There are many pieces to the Apollo 8 story, but Kurson brings them together effortlessly. We see the human aspect of the flight from stories of the astronauts and how their families cope with the danger of the mission. We learn the engineering challenges that must be overcome. We learn the engineering challenges that must be overcome and how Apollo 8 paved the way for subsequent flights, most important the Apollo 11 moon landing on July 20, 1969. All of this is going on as America seethes and riots over civil rights and the Vietnam War. But times of trouble give way to hopes for the future. Kurson puts us in the command module as the astronauts read movingly from the Book of Genesis and on Christmas Eve as Anders takes the historic photo that astounded America and the world.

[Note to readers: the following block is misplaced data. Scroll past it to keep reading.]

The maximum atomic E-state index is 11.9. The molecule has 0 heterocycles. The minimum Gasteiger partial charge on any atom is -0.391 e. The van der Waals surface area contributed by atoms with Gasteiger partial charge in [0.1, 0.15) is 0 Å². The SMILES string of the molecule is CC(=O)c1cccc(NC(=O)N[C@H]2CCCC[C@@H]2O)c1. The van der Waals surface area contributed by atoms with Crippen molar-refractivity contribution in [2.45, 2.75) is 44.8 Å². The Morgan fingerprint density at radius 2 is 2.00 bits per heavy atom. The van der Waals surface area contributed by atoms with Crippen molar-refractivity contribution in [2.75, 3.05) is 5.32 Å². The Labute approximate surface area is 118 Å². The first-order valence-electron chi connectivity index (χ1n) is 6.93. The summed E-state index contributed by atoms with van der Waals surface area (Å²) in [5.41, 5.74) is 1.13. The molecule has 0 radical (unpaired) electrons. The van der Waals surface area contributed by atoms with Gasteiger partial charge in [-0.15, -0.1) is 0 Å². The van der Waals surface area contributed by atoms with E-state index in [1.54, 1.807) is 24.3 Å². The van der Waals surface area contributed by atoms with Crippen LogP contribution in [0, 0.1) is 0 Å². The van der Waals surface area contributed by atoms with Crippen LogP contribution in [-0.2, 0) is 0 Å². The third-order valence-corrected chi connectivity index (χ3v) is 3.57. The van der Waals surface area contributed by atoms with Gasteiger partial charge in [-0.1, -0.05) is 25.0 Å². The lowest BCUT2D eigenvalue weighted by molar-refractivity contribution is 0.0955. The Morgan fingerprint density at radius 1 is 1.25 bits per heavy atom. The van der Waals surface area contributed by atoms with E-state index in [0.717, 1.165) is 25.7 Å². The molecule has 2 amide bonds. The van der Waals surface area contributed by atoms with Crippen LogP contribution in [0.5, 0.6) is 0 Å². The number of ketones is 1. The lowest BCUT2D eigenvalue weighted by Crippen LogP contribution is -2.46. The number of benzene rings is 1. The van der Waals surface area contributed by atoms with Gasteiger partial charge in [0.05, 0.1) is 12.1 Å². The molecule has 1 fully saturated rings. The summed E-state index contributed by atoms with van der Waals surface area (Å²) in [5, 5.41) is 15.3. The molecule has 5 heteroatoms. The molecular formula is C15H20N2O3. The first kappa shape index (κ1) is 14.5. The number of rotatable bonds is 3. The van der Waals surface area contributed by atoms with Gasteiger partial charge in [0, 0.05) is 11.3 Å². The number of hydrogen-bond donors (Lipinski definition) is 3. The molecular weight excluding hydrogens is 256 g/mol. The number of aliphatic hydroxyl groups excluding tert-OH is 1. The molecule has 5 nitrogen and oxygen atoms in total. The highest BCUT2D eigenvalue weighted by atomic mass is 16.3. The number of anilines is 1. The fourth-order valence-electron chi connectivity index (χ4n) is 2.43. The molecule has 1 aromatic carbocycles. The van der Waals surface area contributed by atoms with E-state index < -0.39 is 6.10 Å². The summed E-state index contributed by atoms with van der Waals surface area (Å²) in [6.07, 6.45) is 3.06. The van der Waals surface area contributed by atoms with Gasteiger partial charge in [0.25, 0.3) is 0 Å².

Kurson has a good dramatic storytelling style ... and his portrayals of the pioneering astronauts, Frank Borman, Jim Lovell, and Bill Anders (all of whom were interviewed by the author), turns these men from historical figures into real people. The book is proof that there’s room in the marketplace for more than one book about a well-known event.
The book is well-written overall, and Kurson interviewed all three members of the Apollo 8 crew for it. If there’s one drawback to it, though, it’s that the story is a familiar one: the books doesn’t really unearth anything new about the mission that had not been discussed in previous books or articles ... Rocket Men is a good book about the Apollo 8 mission, but perhaps one best suited for those not familiar with the mission at all versus those who have already read various books about the mission and are looking for new details. The book, and the mission itself, offer a reminder that sometimes science fiction becomes science fact, if not necessarily the way we envisioned it.